More Music from the Inbox: 06 September 2012

It may have been a dry summer when it comes to big-name major label releases, but there’s been a steady stream (okay, a fire hose worth) of new indie material coming through the inbox.  Juliette Jagger presides over final judgement of the latest round of music submission. – AC

Artist: Diana Krall, “There Ain’t No Sweet man That’s Worth The Salt Of My Tears”

Album: Glad Rag Doll


This song has a real sexy little ragtime feel to it. It’s classic Krall musicianship, but it’s sassy as hell.  [Elvis Costello is one lucky dude, no?  -AC]

Sounds like: A dusty old saloon piano and whisky on the breath

Link/Listen/Watch:  Stream the whole album here.

 

Artist: The Presets, “Ghosts”

Album: Pacifica

“Ghosts” has such a killer rhythm to it. It’s almost tribal in nature, and it pounds like a pulse with its needlepoint pronunciation.

Sounds like: Lost my mind in the streets of neon.

Link/Listen/Watch:

 

Artist: Session Americana, “Empty Sea”

Album: Love and Dirt

Session Americana just totally and completely embodies that bottom of the bottle, love sick sadness that resides within each of us, and that’ll leave a guy howl’n, alone in the American night.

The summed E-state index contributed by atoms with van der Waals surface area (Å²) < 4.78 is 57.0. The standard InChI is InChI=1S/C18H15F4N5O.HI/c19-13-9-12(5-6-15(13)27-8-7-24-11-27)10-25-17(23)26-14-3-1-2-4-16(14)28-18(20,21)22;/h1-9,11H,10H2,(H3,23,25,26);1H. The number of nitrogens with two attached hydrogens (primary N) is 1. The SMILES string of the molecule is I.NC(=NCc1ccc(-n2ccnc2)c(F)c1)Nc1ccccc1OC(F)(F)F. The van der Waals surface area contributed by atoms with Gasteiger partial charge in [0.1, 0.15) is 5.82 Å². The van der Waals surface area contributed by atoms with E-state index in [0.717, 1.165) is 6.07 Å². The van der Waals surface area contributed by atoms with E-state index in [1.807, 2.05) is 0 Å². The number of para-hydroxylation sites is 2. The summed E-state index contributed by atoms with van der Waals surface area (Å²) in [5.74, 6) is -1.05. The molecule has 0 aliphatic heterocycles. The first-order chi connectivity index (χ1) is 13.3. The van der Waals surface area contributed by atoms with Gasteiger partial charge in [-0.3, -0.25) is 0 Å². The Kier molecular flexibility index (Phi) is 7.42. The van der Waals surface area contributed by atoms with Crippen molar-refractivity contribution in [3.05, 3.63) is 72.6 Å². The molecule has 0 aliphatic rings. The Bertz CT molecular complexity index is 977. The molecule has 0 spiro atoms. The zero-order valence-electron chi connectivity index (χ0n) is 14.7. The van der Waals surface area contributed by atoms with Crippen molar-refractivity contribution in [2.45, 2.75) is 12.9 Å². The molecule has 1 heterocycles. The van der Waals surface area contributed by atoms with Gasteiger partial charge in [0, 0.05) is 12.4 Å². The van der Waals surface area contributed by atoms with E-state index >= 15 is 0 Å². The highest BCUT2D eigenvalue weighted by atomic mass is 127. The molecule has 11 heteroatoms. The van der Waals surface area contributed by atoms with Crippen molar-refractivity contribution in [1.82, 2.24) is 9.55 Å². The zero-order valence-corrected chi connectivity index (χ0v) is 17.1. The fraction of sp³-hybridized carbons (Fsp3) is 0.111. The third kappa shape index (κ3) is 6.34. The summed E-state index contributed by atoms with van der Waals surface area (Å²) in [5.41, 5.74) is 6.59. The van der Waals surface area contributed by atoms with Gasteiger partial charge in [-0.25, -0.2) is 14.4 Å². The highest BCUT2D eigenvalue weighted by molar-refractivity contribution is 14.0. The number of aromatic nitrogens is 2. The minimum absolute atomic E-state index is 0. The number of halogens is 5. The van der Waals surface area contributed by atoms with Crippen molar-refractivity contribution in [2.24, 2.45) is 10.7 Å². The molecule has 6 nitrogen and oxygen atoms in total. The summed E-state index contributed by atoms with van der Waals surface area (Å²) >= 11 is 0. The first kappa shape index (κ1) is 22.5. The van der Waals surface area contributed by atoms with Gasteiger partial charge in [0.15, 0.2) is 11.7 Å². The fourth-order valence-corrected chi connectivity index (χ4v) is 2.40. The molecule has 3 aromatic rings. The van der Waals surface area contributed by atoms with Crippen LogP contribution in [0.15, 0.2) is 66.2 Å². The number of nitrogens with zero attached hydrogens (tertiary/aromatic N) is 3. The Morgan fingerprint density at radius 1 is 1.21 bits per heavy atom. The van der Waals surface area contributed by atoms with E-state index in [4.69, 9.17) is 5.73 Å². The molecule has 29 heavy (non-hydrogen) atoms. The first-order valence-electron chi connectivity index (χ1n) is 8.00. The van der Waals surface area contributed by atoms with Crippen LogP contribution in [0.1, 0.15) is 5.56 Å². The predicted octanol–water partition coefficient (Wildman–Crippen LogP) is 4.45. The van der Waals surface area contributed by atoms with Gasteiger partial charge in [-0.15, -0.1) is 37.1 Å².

Sounds like:  The heart and soul of American music

Link/Listen/Watch:

 

Artist: Autumn Owls, “Great Atlantic Drift”

Album: Between the Buildings, Towards the Sea

“Great Atlantic Drift” is as atmospheric as it is powerfully immersive – it starts with a quiet whisper and then opens its mouth up wide, to swallow the listener up.

Sounds like: Something’s brewing.

Link/Listen/Watch: Soundcloud

 

Artist: Jason Collett, “Where Things Go Wrong”

Album: Reckon

Although the sentiment on this record seems to be loss – “lost jobs, lost homes, loss of faith in our political and financial institutions” – it is told with poetic clarity.

Sounds like: Inevitably political.

Link/Listen/Watch:


Alan Cross

is an internationally known broadcaster, interviewer, writer, consultant, blogger and speaker. In his 30+ years in the music business, Alan has interviewed the biggest names in rock, from David Bowie and U2 to Pearl Jam and the Foo Fighters. He’s also known as a musicologist and documentarian through programs like The Ongoing History of New Music.

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